Recent eBay pottery sales prove interesting

No matter what your feelings are about eBay, that is, if you have any one way or the other, there is no question that it is a powerful marketing tool for selling everything imaginable. Whether you’re in the market for attendance at a once-in-a-lifetime event or for “the world’s greatest record collection,” you can always find something interesting on eBay.

Here are some interesting pottery items that have recently sold on eBay that I thought I would share with the Antique Trader readers. I’ve included the item numbers, in case you want to peruse eBay yourselves and check out more details on, or see more images of, these items. All prices listed exclude shipping and insurance.

The first item up for discussion was described (in all caps, which I will forgo) as “A+ huge art pottery Deco Era Fulper loop handled vase” [eBay item number 190206892906]. Starting at just $4.99, this vase sold on March 22, 2008, for a final price of $767.88 after 32 bids. The vase was further described as (again, in all caps) “Wonderful massive early 20th C Fulper art pottery vase. Fulper is the attribution. I suspect this once once had a paper label. It’s about the size of a bowling ball. 10.5"T x about 12"W.”

The Fulper vase was described as being in good condition with “minute” edge wear, glaze nips and faint crazing. All in all, it looked to be a beautiful piece. After a bit of discussion in the Q&A forum, everyone seemed to come to agreement that the vase in question was, indeed, Fulper.

EBay is no different in any other auction in that the buyer needs to know what they’re bidding on; all the responsibility of a satisfactory transaction does not lie only with the seller. After all, how many items on eBay are described as “scarce,” “rare,” and other synonyms of the like, which may not actually be the case.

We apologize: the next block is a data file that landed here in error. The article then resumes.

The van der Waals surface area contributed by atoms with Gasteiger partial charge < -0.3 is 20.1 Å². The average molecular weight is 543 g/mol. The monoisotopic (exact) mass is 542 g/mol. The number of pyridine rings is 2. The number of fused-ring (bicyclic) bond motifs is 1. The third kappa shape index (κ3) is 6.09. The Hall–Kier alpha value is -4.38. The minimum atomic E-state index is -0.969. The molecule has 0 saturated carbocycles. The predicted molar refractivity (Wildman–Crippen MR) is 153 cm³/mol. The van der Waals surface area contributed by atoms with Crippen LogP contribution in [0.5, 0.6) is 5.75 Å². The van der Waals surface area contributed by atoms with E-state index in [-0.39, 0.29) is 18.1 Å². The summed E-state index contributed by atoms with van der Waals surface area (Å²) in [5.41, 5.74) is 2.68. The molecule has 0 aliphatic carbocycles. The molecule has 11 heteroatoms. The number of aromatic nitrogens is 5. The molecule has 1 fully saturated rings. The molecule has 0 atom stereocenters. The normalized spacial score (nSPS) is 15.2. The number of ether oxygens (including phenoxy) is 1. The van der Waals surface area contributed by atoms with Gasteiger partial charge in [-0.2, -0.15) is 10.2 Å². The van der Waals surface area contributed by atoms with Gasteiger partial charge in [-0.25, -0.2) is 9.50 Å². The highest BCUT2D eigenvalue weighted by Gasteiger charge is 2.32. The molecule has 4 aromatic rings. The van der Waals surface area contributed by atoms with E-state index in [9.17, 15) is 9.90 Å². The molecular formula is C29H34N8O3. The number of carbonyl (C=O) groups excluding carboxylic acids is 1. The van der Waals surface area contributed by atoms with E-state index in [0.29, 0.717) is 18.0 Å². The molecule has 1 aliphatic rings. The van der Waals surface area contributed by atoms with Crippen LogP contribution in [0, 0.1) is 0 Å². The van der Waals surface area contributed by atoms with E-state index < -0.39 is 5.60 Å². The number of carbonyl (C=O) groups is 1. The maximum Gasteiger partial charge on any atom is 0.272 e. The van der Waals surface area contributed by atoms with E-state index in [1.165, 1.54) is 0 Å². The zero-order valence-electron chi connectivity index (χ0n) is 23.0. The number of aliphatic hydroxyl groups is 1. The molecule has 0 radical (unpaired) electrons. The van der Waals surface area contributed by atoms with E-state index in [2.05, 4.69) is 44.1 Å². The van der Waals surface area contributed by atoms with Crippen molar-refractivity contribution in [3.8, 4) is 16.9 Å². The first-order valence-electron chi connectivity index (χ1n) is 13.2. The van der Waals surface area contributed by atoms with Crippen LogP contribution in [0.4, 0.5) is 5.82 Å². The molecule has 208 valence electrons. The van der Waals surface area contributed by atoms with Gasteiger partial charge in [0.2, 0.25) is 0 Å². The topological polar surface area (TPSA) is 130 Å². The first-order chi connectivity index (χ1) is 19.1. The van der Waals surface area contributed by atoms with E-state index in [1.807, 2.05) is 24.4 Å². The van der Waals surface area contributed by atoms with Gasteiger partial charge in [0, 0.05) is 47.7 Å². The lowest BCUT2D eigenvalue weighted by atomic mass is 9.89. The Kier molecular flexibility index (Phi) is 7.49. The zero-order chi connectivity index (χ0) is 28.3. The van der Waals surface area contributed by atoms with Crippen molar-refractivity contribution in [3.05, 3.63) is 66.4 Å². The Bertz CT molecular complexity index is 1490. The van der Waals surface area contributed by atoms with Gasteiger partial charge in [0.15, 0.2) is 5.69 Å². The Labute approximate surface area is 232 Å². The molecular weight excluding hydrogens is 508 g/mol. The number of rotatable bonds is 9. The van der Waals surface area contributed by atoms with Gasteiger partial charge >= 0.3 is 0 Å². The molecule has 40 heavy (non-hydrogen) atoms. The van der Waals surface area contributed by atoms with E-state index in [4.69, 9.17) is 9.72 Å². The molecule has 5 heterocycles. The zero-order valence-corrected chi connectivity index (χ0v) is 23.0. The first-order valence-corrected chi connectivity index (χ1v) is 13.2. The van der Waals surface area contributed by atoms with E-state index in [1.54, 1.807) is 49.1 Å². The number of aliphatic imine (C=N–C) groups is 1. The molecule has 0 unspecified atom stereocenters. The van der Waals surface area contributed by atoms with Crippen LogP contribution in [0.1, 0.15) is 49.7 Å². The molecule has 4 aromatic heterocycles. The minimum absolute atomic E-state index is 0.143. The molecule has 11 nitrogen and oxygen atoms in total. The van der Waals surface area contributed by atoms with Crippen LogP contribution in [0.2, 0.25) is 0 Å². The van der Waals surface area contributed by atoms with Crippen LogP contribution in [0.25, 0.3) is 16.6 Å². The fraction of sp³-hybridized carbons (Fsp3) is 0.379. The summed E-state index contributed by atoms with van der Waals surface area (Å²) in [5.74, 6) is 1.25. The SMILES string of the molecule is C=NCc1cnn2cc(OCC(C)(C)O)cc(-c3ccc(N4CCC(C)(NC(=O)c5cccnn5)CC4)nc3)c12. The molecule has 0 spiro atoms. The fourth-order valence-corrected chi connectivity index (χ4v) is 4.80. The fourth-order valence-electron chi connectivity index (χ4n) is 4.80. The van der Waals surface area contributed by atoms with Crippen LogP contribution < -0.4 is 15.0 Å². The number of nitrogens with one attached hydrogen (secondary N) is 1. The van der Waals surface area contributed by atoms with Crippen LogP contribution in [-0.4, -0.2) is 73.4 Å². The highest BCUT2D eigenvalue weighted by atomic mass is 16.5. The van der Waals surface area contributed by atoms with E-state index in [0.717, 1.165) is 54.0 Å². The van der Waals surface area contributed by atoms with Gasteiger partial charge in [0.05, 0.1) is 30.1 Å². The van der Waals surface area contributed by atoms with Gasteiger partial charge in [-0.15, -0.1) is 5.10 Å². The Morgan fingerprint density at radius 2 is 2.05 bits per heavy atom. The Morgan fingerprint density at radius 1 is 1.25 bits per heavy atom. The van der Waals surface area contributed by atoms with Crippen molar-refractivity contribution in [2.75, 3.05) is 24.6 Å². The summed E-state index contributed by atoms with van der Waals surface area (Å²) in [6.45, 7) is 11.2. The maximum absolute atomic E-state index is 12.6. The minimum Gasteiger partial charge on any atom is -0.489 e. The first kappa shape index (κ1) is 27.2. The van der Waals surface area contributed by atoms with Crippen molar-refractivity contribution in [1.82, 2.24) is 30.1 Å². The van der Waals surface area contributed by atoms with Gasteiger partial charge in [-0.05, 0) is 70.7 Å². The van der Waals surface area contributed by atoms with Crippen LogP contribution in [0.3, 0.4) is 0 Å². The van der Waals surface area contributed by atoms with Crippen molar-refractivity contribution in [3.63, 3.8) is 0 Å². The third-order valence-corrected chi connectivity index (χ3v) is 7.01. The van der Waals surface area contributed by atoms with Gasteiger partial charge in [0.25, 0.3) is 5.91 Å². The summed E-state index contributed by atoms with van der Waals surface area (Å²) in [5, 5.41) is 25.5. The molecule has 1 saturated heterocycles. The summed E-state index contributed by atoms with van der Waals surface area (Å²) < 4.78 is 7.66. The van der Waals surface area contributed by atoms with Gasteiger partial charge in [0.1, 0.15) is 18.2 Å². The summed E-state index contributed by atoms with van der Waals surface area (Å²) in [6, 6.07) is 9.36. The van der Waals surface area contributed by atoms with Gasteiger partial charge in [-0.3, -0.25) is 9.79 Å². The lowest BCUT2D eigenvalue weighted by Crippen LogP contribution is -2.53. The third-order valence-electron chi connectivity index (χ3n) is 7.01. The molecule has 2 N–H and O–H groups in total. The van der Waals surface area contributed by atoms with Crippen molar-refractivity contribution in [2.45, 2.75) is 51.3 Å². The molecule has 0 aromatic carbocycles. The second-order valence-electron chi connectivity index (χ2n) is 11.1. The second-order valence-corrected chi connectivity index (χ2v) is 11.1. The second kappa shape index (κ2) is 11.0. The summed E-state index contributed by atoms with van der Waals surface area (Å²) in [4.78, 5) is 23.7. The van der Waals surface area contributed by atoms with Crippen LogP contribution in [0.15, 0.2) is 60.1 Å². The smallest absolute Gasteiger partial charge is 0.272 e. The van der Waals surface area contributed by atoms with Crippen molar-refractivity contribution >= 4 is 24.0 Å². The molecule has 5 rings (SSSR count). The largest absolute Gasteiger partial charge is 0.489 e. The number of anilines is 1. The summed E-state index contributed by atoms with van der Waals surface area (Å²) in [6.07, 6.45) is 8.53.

Next up for discussion is an absolutely beautiful stoneware crock that sold on March 26, 2008. The auction was titled “Antique Stoneware Crock S. Hart Fulton Dog and Bird” [eBay item number 320229899265]. After starting at just $9.99, the crock ended up selling at $4,300 after 12 bidders placed 22 bids.

The seller wrote, “Very unusual double sided design on 6 gallon stoneware crock from S. Hart Fulton, NY.  The front is a dog carrying a basket in his mouth and the back is a bird. The crock has damage on the side from the kiln firing process, it is in the glaze and not post firing damage. The dog design is very clear.  There is one very tiny chip on the rim, otherwise the crock is in excellent condition. The design is dark and vivid. A beautiful stoneware piece!”

Judging by the pictures they posted for the auction, I have to agree, though the glaze shortcomings are unfortunate. The seller even posted an image of the tiny chip, and it is truly tiny. There wasn’t even any discussion as to the originality or the condition due to all the clear, relevant images the seller posted. With over 1,700 views of this auction listing, this piece created a lot of interest.

A beautiful ancient Turkish charger that was labeled “An IZNIK Pottery Dish Turkey 16th-17th Century,” located in France, caught my eye. After starting at $1,950, five bids pushed the selling price up to $3,374 when the auction ended March 22, 2008 [eBay item number 170202090165].